Originally Posted by Pope953
Thanks guys! I really like the Canon Rebel, Im going to check them out tomorrow. The lens your talking about the 50mm/1.8, explain what they offers? I don't really know what the numbers mean? Like the 18-55IS lens, can you explain what it exactly does? And explain the differences I would see between the two lenses?
The 50mm is your focal length and the f/1.8 is the maximum aperture size. The larger the aperture the shallow your depth of field you will have this means a smaller distance in front of and behind the subject will be in focus. A larger aperture also means that the lens lets in more light and will be better suited for use in low light conditions. This is good because this will allow you to use a faster shutter speed when needed and a lower ISO when in low light.
A prime lens (a lens with only one focal length i.e. 50mm) will also generally give you better quality images than a zoom lens (i.e. 18-55) but obviously you wont have the versatility of a zoom.
Also remember that the rebel bodies have a 1.6 crop sensor this means that the actual focal length of your lens will be 1.6x that of a full frame camera.
If you were to take a full frame camera and a crop sensor camera and set them up at the same distance with the same lens the photo from the full frame will show 1.6x more of the scene that you are shooting.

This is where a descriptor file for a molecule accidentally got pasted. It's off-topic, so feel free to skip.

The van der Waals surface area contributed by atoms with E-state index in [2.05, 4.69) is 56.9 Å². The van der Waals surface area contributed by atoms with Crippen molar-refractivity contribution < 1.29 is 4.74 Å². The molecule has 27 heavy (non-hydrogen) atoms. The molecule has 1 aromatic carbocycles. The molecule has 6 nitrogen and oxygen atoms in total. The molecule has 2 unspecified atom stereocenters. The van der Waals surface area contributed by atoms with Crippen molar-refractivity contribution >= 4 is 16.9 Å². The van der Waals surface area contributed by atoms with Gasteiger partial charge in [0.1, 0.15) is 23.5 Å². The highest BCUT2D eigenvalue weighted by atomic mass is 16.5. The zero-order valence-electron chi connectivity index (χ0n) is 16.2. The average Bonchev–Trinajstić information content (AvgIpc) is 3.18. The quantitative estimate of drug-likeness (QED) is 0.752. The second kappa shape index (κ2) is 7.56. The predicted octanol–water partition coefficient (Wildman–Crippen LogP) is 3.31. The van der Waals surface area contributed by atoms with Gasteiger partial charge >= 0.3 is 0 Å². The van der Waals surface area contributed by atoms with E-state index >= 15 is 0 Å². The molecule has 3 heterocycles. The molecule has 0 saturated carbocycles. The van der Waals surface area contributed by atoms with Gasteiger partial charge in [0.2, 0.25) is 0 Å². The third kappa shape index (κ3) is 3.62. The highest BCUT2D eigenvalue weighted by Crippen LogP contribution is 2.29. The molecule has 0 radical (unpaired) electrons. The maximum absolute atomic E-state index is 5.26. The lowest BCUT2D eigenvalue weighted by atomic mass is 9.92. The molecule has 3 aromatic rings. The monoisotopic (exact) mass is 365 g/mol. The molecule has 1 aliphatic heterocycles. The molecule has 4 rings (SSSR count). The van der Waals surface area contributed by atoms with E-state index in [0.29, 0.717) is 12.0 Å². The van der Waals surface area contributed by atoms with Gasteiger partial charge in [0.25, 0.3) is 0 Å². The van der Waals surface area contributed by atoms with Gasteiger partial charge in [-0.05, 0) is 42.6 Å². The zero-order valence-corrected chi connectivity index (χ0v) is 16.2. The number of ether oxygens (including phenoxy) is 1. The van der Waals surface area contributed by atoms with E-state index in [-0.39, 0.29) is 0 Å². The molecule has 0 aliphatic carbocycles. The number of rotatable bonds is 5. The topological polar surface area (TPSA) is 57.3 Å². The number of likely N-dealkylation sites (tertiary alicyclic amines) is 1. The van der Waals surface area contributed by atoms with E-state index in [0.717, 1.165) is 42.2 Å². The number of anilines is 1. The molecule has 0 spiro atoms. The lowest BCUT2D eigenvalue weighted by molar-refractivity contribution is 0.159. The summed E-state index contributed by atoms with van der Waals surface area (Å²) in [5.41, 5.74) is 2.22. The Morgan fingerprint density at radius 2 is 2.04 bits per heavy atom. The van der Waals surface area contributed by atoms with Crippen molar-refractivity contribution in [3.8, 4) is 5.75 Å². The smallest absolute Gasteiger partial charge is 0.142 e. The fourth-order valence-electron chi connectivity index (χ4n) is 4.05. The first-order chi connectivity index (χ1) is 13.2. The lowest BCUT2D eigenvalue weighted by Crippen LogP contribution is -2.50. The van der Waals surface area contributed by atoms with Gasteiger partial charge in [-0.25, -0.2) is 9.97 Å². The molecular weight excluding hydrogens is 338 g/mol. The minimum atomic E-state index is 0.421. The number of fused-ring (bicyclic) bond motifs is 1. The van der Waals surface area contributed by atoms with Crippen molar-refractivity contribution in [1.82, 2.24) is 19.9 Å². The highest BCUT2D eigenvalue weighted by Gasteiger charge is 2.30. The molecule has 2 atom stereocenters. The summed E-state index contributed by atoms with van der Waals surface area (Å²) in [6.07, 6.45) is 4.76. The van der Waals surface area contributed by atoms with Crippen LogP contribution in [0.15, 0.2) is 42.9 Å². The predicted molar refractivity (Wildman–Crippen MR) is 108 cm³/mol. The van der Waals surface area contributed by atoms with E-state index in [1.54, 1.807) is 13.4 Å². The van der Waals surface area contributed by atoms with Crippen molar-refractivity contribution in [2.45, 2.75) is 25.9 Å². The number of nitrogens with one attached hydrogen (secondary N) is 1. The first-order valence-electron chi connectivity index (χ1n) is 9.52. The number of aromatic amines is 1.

Before you go buy the camera I suggest you do some research on lenses and think about your current budget. Are you going to want to get deep into photography (Im guessing you do since you want a DSLR.) Would you be willing to up your budget a little bit to get a better quality lens, or can you live with the kit lens till you save up some more money?
When I bought my 50D I figured I would get the kit lens because I would be fine with it for a while. Well looking I wish I had only bought the body and gotten a better quality lens and this is the 28-125 that I am talking about which is a little better than the 18-55 in terms of IQ.
I now have 4 lenses and I am trying to sell the 28-135 to get something better but its hard to sell it for a good amount of money.
Last, research these three terms, and how they effect your photos in depth before you buy the camera and you will start off much better:
Shutter (shutter speed in particular)